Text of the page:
International Lifestyle Magazine Issue 51 - Page 120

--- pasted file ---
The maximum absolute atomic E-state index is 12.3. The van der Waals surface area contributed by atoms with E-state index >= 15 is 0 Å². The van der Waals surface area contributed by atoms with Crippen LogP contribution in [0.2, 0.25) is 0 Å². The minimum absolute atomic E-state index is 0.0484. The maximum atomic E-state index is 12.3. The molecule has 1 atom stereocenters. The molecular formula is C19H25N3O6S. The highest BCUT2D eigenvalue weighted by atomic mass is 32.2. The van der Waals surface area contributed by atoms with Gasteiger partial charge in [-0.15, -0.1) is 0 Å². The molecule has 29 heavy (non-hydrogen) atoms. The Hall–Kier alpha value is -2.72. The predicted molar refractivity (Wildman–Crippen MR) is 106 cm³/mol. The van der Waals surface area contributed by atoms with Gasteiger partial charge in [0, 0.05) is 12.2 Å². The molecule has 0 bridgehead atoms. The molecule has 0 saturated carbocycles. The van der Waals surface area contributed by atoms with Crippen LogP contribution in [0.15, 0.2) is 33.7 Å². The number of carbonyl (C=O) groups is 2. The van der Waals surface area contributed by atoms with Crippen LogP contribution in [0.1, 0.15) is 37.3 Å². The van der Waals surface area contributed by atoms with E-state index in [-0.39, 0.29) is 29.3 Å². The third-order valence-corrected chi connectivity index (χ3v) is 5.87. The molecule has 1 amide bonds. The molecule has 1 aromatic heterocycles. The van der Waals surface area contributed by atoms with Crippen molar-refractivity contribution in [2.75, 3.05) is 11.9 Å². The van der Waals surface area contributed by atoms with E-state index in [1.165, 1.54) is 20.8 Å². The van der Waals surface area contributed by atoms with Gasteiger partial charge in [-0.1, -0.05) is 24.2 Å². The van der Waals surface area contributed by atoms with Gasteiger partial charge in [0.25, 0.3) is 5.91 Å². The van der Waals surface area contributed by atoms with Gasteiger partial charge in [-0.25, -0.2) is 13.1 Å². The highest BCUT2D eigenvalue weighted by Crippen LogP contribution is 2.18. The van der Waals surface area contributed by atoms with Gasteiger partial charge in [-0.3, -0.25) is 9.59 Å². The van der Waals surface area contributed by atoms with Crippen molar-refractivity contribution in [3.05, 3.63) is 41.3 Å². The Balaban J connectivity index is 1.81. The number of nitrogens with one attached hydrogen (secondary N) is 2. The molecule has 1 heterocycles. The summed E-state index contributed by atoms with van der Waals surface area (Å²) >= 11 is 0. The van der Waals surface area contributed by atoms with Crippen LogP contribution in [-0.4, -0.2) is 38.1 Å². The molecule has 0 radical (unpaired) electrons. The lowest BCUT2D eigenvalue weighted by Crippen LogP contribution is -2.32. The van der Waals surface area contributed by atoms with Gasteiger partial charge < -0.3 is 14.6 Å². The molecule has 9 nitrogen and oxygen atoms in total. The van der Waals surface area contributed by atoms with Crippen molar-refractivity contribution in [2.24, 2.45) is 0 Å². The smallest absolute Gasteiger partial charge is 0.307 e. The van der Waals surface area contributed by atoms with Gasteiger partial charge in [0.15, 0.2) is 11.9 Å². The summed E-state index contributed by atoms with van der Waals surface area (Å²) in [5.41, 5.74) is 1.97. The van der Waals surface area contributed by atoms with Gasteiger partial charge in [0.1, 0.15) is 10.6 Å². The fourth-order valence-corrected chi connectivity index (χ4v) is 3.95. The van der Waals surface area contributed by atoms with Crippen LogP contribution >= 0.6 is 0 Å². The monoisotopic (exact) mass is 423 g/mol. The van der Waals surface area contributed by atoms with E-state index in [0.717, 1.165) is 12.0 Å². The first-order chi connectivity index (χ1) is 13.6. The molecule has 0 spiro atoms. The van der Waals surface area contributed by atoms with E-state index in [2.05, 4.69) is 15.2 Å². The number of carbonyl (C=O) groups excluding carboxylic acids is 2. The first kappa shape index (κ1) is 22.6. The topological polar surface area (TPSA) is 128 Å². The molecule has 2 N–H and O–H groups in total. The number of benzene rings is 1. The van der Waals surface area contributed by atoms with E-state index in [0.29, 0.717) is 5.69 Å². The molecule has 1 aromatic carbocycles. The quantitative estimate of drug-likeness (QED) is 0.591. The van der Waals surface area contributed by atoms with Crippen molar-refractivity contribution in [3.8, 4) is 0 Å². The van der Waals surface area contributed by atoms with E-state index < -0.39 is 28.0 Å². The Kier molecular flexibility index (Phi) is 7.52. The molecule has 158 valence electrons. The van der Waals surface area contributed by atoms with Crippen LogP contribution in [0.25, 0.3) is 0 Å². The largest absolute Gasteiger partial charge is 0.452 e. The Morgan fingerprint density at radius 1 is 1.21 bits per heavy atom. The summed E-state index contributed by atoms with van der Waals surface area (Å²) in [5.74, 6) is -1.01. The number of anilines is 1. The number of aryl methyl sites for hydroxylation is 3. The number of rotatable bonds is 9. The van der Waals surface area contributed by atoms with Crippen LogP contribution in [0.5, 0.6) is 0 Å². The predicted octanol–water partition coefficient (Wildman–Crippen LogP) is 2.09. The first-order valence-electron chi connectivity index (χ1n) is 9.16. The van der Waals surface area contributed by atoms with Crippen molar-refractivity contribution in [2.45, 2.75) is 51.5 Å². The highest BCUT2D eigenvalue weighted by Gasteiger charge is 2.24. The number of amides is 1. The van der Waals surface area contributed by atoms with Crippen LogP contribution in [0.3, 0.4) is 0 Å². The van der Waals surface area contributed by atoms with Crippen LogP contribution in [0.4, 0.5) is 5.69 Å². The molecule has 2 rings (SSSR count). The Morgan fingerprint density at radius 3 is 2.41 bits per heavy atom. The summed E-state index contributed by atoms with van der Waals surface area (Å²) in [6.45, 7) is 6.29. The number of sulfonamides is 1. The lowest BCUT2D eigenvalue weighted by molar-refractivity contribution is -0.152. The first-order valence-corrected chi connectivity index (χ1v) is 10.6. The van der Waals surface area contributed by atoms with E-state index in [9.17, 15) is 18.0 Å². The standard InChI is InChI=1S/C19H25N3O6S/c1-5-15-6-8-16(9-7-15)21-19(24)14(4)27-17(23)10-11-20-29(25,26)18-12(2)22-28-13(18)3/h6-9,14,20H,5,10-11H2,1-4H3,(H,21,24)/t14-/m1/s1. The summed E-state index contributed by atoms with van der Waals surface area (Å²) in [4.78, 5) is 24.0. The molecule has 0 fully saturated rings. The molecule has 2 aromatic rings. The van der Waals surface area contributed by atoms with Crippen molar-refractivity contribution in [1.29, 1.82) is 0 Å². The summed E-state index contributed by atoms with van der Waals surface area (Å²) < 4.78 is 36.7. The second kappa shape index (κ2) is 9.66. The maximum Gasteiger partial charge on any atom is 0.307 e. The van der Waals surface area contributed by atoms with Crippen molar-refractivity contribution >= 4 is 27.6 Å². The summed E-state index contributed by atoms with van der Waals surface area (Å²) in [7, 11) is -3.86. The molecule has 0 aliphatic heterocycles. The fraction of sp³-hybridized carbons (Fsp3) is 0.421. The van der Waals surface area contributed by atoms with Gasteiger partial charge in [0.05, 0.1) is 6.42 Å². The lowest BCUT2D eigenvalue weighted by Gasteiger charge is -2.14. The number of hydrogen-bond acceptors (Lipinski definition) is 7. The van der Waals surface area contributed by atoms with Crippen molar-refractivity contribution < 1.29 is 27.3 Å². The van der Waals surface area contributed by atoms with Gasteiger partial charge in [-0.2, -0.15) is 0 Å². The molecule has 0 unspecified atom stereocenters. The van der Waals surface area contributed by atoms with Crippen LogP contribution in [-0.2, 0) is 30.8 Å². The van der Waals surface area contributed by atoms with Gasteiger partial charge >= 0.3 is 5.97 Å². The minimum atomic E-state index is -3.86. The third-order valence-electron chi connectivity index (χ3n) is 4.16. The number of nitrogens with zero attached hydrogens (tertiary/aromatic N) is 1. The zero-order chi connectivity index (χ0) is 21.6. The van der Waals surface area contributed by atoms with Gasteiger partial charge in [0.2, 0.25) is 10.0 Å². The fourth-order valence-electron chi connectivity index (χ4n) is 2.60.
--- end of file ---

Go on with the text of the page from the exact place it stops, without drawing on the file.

beautiful Words: Eileen Bennett You used to be beautiful. You used to have strawberry-blonde curls framing your chubby face. You used to have peaches and cream pink skin and eyes that were so blue and clear that they seemed to see far beyond the years you had lived. You used to remind people of a cherub. You used to be happy and confident and funny. You used to be a bright shining star at the center of a blonde, blue-eyed, curly-headed perfect universe. Your teacher told your parents that you were squinting at the blackboard. You got thick glasses. Nobody noticed how blue your eyes were after that. Your hair changed from tumbling curls to unmanageable frizz. The strawberry-blonde took on a non-descript mousy-red tone. Stuff happened. Day by day, bit by almost imperceptibly bit, the perfection slowly vanished until even the memory was so faded that you believed you must have dreamed it. By the time you were twelve, well-meaning adults were suggesting that you wear a roll-on to hide your flabby pre-pubescent belly. Even the kinder ones, the adults who told you it was just ‘puppy fat’, succeeded in underlining your burgeoning and inevitable faith in your own plainness. You grew to be a shy and awkward young adult. You were socially inept. You created a façade of bravado. You came across as too pushy, too cocky and smug. You never interacted from a place of truth. You had forgotten by then that such a place existed. Even if you had not forgotten, you would have been too terrified to explore it. By thirty you had managed to shape yourself into a reasonably acceptable human being. You seemed to be fully functioning and relatively normal in all you did. You had children of your own and did your best to keep them secure and confident in their own perfection. You did your best to vaccinate them against soul-destroying self-doubt. You did your very best. Then there was nobody else to look after and it was your time again. Your hair was grey and your skin was wrinkled but old photographs showed you that you were never plain and you were never fat. Your eyes had lost their open innocence but they were still as blue. The lie you had been living for so long dissolved and you discovered that she was still there. The once-perfect child, open-hearted and trusting, had waited a lifetime for you to come back. And you recognized that you are, and always have been, beautiful.